Free Software.

Friendica can replace Facebook

Quitter can replace Twitter

as does GNU Social if you want to host your own

Encrypting your email is a really good idea: How to encrypt your email

As is using TOR (The Onion Router) when using the Internet

Michael Nabert writes:

The most complex surveillance net in history, and its most expensive military, are only two of the tools that will soon be in the hands of Donald Trump, but perhaps the most troubling is the way that America’s last two presidents have persistently stripped away the rights of citizens to the extent that the U.S. claims the power to disappear people without charge or trial. Dissidents, here it comes.

Under the National Defence Authorization Act of 2012, the U.S. government claimed the power to snatch you off the street, hurl you into a military prison, and throw away the key. In 2014 the supreme court refused to hear a lawsuit brought by citizens including Pulitzer prize winning journalist Chris Hedges that tried to challenge the idea that a government can simply decide that it’s perfectly okay to disappear their own citizens illegally without habeas corpus rights or due process of law merely by claiming you’ll be safer if they do it without any oversight.

This was, of course, only a part of the complete dismantling of protections and rights for US citizens which began under George W Bush after 9/11, although this particular indignity was heaped on by Barack Obama, who also pursued whistleblowers far more aggressively than any president before him while continuing down the same path.

American citizens are already the most monitored, photographed, and eavesdropped on population in all of human history. The fact that the U.S. government has provided itself with all of the personal data, militarized police, and illegal powers necessary to create the largest most domineering police state in human history on a whole new level seems likely to make the next few years particularly challenging.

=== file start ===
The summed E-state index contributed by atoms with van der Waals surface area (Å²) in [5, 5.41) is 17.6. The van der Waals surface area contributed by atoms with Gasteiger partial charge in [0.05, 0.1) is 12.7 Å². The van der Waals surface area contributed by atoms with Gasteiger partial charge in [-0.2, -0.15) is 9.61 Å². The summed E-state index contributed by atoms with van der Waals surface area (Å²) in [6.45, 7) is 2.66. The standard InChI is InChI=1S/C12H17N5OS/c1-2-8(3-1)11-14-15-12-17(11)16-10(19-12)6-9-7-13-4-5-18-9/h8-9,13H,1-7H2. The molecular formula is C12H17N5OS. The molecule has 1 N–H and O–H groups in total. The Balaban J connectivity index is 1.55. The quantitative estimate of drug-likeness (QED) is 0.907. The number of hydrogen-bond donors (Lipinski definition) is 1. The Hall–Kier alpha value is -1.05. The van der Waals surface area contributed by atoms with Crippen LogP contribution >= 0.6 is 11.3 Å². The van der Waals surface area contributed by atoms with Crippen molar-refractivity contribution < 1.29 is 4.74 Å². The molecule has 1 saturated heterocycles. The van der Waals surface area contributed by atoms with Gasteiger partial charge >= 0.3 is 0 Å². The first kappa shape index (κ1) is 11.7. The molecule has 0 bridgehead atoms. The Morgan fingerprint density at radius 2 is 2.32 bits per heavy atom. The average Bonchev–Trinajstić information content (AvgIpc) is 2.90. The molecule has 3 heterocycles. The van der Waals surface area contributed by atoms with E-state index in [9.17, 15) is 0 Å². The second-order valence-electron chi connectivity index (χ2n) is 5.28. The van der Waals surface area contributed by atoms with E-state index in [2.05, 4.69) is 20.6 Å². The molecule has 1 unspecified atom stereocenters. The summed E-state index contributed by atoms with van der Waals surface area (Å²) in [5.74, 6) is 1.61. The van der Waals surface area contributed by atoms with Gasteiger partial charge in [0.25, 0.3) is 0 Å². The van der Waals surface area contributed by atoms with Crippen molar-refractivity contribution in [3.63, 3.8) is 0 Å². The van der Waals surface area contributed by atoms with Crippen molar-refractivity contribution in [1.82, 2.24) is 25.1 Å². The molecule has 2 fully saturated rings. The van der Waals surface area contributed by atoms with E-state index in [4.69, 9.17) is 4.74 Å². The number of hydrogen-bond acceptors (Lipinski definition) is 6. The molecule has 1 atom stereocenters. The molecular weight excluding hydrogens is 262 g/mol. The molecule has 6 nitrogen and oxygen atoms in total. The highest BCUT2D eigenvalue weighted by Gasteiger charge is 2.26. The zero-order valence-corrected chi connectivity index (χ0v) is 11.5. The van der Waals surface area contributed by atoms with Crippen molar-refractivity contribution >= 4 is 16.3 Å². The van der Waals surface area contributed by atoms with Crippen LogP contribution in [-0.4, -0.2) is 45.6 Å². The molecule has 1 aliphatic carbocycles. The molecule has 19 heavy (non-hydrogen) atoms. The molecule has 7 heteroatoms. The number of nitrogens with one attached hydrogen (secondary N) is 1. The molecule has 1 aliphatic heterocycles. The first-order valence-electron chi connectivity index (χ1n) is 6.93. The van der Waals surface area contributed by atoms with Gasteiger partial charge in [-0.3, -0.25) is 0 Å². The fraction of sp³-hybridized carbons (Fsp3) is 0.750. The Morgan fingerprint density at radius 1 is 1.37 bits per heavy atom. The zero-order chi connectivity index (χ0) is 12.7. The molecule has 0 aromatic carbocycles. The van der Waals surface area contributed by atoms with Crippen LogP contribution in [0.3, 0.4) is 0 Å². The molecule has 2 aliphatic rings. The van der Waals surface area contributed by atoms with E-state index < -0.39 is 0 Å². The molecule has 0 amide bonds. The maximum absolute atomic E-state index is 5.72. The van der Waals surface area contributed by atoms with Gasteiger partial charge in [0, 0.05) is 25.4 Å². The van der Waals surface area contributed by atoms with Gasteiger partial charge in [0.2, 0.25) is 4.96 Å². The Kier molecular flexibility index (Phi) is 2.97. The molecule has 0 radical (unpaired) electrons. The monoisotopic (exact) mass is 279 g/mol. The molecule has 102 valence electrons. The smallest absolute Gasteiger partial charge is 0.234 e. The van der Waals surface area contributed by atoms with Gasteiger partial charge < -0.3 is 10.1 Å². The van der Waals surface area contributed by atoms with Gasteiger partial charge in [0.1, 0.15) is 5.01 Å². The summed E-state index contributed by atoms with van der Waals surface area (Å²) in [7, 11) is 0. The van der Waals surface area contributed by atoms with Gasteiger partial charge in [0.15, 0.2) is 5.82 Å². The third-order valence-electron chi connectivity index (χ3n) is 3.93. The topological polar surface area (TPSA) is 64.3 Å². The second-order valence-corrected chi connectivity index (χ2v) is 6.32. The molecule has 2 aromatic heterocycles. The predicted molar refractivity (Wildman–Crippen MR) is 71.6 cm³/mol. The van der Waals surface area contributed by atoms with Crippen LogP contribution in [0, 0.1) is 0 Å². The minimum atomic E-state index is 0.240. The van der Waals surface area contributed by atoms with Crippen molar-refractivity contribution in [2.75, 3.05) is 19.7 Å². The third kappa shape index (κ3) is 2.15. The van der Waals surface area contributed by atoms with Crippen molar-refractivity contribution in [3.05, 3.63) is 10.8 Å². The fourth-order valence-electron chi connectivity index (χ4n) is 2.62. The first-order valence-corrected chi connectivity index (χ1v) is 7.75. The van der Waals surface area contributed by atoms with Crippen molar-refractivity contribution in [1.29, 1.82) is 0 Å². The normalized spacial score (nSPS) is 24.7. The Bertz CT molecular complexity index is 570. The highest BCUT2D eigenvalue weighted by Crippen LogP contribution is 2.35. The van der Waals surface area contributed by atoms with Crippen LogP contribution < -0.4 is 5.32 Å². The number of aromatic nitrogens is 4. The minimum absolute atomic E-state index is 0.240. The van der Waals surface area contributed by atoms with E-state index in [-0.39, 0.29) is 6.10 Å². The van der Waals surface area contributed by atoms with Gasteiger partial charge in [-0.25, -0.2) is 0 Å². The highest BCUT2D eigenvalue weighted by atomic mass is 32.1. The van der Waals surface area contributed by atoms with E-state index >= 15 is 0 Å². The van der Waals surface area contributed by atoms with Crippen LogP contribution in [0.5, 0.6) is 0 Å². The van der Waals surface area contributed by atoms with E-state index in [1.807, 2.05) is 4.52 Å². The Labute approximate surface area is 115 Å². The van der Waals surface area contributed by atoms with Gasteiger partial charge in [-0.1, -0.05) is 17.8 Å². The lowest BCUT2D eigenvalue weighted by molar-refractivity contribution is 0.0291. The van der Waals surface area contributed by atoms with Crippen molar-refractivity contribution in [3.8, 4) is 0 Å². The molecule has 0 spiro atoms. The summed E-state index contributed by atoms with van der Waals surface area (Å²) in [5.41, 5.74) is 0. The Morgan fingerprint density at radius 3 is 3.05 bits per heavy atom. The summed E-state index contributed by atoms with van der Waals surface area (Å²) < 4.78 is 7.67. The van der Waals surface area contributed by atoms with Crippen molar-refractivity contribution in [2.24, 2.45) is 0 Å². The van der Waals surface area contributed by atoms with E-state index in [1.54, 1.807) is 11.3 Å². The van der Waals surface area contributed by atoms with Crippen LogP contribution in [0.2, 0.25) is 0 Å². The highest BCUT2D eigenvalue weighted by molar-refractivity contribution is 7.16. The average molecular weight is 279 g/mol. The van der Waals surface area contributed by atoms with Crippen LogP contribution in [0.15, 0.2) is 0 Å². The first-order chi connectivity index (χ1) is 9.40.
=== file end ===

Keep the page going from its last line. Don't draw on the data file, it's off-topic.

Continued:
Let’s remember as well that it has become normal for America to hurl death from above fairly indiscriminately using drone bombings under Obama as well. In targeting 41 different individuals, drones killed 1,147 people.

Weaponized drones are already being used on U.S. soil as well.

So I ask you, America, after spending $574 per taxpayer to take away your own privacy,

Do you feel safer?

Right now, it may be that the problem the United States of America faces has less to do with government and more to do with a polarized population unable to look past the rhetoric and set aside the hatred.   Glenn Beck wrote:  Don’t Move to Canada. Talk to the Other Side. but neither side seems to be listening.   There is no quick fix, but reforming the political system to one less divisive, something more democratic and accountable for all Americans all the time would certainly be a big help.

I very much hope our American friends can put aside their team allegiances and decide to work together for the good of all the people.

STOP #CETA: Lessons from Canada

Canadians are not clamouring for CETA.  My fingers are crossed; I’m one nice patient Canadian who hopes Belgium will hold fast and continue to refuse to sign the CETA (Comprehensive Economic and Trade Agreement).

I really don’t get why our Government is pursuing this Trade Agreement sought by the Harper Conservative Government.  Because the fact is, Canada has indeed suffered from “free trade” agreements, as pointed out in the Council of Canadians video below. I cannot comprehend why Canadian Governments are so willing to sign these things. Investor State Dispute Settlements are not good for democracy.

The Economist says:

IF YOU wanted to convince the public that international trade agreements are a way to let multinational companies get rich at the expense of ordinary people, this is what you would do: give foreign firms a special right to apply to a secretive tribunal of highly paid corporate lawyers for compensation whenever a government passes a law to, say, discourage smoking, protect the environment or prevent a nuclear catastrophe. Yet that is precisely what thousands of trade and investment treaties over the past half century have done, through a process known as “investor-state dispute settlement”, or ISDS.

— The Economist Investor-state dispute settlement: The arbitration game

There is a lot more information about why CETA as it stands in a letter written by a group of Canadian academics”


“To the Parliament of Wallonia and Belgian voters:

“We are Canadian academics with extensive collective expertise in investor-state dispute settlement (ISDS) and related issues under Canada’s trade and investment agreements. We are also among a small group of Canadian experts in this field who do not work in law firms or government as ISDS lawyers/ arbitrators.